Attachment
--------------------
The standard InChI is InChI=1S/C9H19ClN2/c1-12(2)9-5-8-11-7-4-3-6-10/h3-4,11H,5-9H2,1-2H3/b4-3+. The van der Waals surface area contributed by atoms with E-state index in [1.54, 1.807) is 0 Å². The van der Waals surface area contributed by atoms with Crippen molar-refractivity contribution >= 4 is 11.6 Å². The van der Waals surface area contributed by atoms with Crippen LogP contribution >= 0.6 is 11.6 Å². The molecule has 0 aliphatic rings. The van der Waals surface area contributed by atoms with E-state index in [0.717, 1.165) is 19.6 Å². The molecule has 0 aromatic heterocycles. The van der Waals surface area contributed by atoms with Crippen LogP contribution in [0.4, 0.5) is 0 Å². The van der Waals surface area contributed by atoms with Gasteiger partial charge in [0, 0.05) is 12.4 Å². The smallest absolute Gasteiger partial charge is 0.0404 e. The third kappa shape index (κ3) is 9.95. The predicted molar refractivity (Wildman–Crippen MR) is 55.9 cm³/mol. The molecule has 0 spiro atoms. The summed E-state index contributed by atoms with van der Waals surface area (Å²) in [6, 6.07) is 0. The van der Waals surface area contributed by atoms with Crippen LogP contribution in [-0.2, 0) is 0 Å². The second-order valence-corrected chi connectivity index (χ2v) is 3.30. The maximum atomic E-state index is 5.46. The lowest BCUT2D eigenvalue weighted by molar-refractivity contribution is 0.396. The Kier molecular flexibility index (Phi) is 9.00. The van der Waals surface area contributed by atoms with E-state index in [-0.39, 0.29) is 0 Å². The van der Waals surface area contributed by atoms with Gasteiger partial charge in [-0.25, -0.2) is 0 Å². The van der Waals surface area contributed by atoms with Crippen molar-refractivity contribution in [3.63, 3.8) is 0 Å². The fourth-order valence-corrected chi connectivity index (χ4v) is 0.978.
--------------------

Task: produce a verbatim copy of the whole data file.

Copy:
The standard InChI is InChI=1S/C9H19ClN2/c1-12(2)9-5-8-11-7-4-3-6-10/h3-4,11H,5-9H2,1-2H3/b4-3+. The van der Waals surface area contributed by atoms with E-state index in [1.54, 1.807) is 0 Å². The van der Waals surface area contributed by atoms with Crippen molar-refractivity contribution >= 4 is 11.6 Å². The van der Waals surface area contributed by atoms with Crippen LogP contribution >= 0.6 is 11.6 Å². The molecule has 0 aliphatic rings. The van der Waals surface area contributed by atoms with E-state index in [0.717, 1.165) is 19.6 Å². The molecule has 0 aromatic heterocycles. The van der Waals surface area contributed by atoms with Crippen LogP contribution in [0.4, 0.5) is 0 Å². The van der Waals surface area contributed by atoms with Gasteiger partial charge in [0, 0.05) is 12.4 Å². The smallest absolute Gasteiger partial charge is 0.0404 e. The third kappa shape index (κ3) is 9.95. The predicted molar refractivity (Wildman–Crippen MR) is 55.9 cm³/mol. The molecule has 0 spiro atoms. The summed E-state index contributed by atoms with van der Waals surface area (Å²) in [6, 6.07) is 0. The van der Waals surface area contributed by atoms with Crippen LogP contribution in [-0.2, 0) is 0 Å². The second-order valence-corrected chi connectivity index (χ2v) is 3.30. The maximum atomic E-state index is 5.46. The lowest BCUT2D eigenvalue weighted by molar-refractivity contribution is 0.396. The Kier molecular flexibility index (Phi) is 9.00. The van der Waals surface area contributed by atoms with E-state index in [-0.39, 0.29) is 0 Å². The van der Waals surface area contributed by atoms with Gasteiger partial charge in [-0.25, -0.2) is 0 Å². The van der Waals surface area contributed by atoms with Crippen molar-refractivity contribution in [3.63, 3.8) is 0 Å². The fourth-order valence-corrected chi connectivity index (χ4v) is 0.978.